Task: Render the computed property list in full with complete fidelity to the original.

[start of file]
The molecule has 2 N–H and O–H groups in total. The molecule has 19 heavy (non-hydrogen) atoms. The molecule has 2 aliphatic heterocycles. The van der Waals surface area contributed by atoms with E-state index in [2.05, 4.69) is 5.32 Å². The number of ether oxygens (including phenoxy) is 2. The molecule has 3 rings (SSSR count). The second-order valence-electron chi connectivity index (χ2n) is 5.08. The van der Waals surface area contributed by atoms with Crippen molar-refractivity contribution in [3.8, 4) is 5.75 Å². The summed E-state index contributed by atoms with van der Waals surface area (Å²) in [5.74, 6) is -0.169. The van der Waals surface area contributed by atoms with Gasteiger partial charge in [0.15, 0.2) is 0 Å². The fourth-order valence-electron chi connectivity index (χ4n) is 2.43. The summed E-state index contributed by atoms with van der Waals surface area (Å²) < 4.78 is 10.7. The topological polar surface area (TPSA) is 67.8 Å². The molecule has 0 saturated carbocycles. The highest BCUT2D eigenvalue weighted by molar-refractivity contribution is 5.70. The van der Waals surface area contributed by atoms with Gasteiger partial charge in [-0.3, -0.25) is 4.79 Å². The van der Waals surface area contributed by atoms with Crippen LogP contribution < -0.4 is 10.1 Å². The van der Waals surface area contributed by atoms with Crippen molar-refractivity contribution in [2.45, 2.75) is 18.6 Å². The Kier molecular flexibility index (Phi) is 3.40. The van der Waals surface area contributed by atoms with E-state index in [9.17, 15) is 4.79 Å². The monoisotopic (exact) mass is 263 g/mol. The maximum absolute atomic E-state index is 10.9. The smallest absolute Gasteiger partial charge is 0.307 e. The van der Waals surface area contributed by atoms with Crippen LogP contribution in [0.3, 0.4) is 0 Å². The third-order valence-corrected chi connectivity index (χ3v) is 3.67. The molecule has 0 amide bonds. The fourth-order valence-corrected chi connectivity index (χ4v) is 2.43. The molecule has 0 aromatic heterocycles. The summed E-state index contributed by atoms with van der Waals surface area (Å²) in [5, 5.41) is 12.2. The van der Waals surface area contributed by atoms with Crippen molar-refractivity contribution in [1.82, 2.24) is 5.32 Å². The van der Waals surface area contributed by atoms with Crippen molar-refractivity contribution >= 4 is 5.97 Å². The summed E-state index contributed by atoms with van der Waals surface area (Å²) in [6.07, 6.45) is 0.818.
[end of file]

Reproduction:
The molecule has 2 N–H and O–H groups in total. The molecule has 19 heavy (non-hydrogen) atoms. The molecule has 2 aliphatic heterocycles. The van der Waals surface area contributed by atoms with E-state index in [2.05, 4.69) is 5.32 Å². The number of ether oxygens (including phenoxy) is 2. The molecule has 3 rings (SSSR count). The second-order valence-electron chi connectivity index (χ2n) is 5.08. The van der Waals surface area contributed by atoms with Crippen molar-refractivity contribution in [3.8, 4) is 5.75 Å². The summed E-state index contributed by atoms with van der Waals surface area (Å²) in [5.74, 6) is -0.169. The van der Waals surface area contributed by atoms with Gasteiger partial charge in [0.15, 0.2) is 0 Å². The fourth-order valence-electron chi connectivity index (χ4n) is 2.43. The summed E-state index contributed by atoms with van der Waals surface area (Å²) < 4.78 is 10.7. The topological polar surface area (TPSA) is 67.8 Å². The molecule has 0 saturated carbocycles. The highest BCUT2D eigenvalue weighted by molar-refractivity contribution is 5.70. The van der Waals surface area contributed by atoms with Gasteiger partial charge in [-0.3, -0.25) is 4.79 Å². The van der Waals surface area contributed by atoms with Crippen LogP contribution < -0.4 is 10.1 Å². The van der Waals surface area contributed by atoms with Crippen molar-refractivity contribution in [2.45, 2.75) is 18.6 Å². The Kier molecular flexibility index (Phi) is 3.40. The van der Waals surface area contributed by atoms with E-state index in [9.17, 15) is 4.79 Å². The monoisotopic (exact) mass is 263 g/mol. The maximum absolute atomic E-state index is 10.9. The smallest absolute Gasteiger partial charge is 0.307 e. The van der Waals surface area contributed by atoms with Crippen LogP contribution in [0.3, 0.4) is 0 Å². The third-order valence-corrected chi connectivity index (χ3v) is 3.67. The molecule has 0 amide bonds. The fourth-order valence-corrected chi connectivity index (χ4v) is 2.43. The molecule has 0 aromatic heterocycles. The summed E-state index contributed by atoms with van der Waals surface area (Å²) in [5, 5.41) is 12.2. The van der Waals surface area contributed by atoms with Crippen molar-refractivity contribution in [1.82, 2.24) is 5.32 Å². The van der Waals surface area contributed by atoms with Crippen molar-refractivity contribution >= 4 is 5.97 Å². The summed E-state index contributed by atoms with van der Waals surface area (Å²) in [6.07, 6.45) is 0.818.